Whilst the wider literature places an emphasis on reassurance during a crisis, Brooke agreed with the literature review findings that honesty and pragmatism are more important.  Her work and the work of colleagues around the globe warn against over-reassuring members of the public about extreme events.  Reassurance has a role to play, but their collective work makes the case for understanding public responses to extreme events on a scale ranging from under-response to over-response, where too much activity at either end of the scale can have potentially detrimental impacts on our ability to respond effectively.  Evidence-based, transparent, honest communication, and credible communication is key.  It is also important to respond to what the audience needs as the crisis evolves, and to recognise that these needs may change over time.  In the early days of the pandemic, for example, behavioural science expertise was used to help make the case for a capable, rational public desiring clear communication and clearly explained rationale for the guidance and restrictions being implemented, as well as clear explanations of changes on these fronts.  Brooke reflected upon a  frequent challenge in bringing behavioural and social science evidence to emergency response:  government solutions tend to focus on physical solutions and technologies to help them respond to risks and threats effectively, but involving behavioural and social scientists in solution design can help to get the public understanding, messaging, and support right and increase the likelihood of bringing about the desired behavioural change.


The discussion focussed on three core areas.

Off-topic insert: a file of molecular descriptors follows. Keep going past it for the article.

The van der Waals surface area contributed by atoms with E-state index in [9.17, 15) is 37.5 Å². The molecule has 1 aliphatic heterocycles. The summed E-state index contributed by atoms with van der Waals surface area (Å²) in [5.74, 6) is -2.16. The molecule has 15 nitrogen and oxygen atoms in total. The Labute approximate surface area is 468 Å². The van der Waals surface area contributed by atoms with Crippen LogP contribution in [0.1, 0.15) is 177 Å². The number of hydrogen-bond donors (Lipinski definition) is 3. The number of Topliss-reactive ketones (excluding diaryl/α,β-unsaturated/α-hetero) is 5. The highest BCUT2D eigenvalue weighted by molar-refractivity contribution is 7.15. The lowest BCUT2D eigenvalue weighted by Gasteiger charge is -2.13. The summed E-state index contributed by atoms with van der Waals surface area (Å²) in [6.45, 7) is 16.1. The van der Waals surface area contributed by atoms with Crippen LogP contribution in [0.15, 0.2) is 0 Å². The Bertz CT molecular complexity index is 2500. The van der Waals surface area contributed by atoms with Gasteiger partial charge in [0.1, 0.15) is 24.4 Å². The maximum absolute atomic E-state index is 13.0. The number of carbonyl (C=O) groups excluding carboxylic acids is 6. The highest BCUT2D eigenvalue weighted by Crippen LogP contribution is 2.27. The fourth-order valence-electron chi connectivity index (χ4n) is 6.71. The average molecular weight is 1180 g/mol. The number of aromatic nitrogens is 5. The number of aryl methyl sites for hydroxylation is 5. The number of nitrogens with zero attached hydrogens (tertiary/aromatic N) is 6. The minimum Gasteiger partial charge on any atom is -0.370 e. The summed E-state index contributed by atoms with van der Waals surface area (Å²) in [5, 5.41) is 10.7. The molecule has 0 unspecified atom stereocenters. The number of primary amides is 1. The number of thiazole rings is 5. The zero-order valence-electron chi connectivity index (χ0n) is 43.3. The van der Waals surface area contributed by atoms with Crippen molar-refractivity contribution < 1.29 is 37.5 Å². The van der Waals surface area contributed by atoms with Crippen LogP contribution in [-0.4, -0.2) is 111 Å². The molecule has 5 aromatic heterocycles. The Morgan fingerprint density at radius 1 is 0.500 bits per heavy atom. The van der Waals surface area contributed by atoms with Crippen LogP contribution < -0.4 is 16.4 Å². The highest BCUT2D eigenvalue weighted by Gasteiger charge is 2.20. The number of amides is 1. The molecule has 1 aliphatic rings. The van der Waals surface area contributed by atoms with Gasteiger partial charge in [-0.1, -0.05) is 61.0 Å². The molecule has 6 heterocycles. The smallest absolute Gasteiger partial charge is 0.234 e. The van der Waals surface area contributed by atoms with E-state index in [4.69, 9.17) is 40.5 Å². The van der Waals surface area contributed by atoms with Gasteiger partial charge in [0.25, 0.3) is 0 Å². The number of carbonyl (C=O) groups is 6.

1. Evidence gaps that can help with crisis response:

  • As a crisis evolves communications often shift from a focus on ‘what’ needs to be done to answering public questions surrounding ‘why’ that is so. There is an ongoing choice about which type of evidence is helpful at which point. Jargon can be problematic, especially when working cross-organisation.
  • Collecting data from training exercises and research projects helps in this – showing that what can be a rational response by the individual (for example to anticipated shortages of critical goods), can be mis-characterised by the media or the authorities as ‘panic’ response.
  • There is a clear evaluation gap in terms of debriefing post-incident. Communications need to be appropriate for the type of incident concerned – whether crisis or stress- and co-design is helpful to build up a toolkit of mechanisms to choose from.

2.  The importance of trust:

  • A critical role of a spokesperson during a crisis is to absorb anger and visibly listen. Until you’ve done that it’s difficult to move beyond that point and genuinely inspire trust leading to open communications – without which the response from operations centre could end up being very different from what the community is living through.
  • Trust is important, and some groups will have a natural or learned mistrust of formal structures. Building a list or network map of trusted voices before a disaster happens is invaluable, especially in countering rumours and addressing the small and pragmatic concerns that enable people to do what is required (for example, noticing that some people had no money for Oyster cards).
  • Formal structures and relationships are important, but informal interactions and building on those relationships outside of a crisis helps to make crisis interactions flow smoothly.

3. Roles and responsibilities:

  • The role of political leaders can be difficult. They both expect and are expected to be visible during a crisis, but will not necessarily be closely involved with the operational command.  Ensuring they are constantly updated with the latest information is important.
  • It was suggested that the refreshed Civil Contingencies Act should include guidance on the role of civic leadership.
  • Thought needs to be given to roles and responsibilities in response to crises that demand a joint public-private approach (eg, cyber attacks on energy supplies).
  • Those with formal roles during a crisis need to be prepared to communicate not just with those affected, but also with those who want to help for example, making sure that volunteers and donors know what help is needed and protecting them from fraudulent actions such as hoax social media appeals. This may be helped by identifying a central hub where information and support can be found and by disseminating information in multiple languages and across multiple channels (online, posters, door-knocking, etc).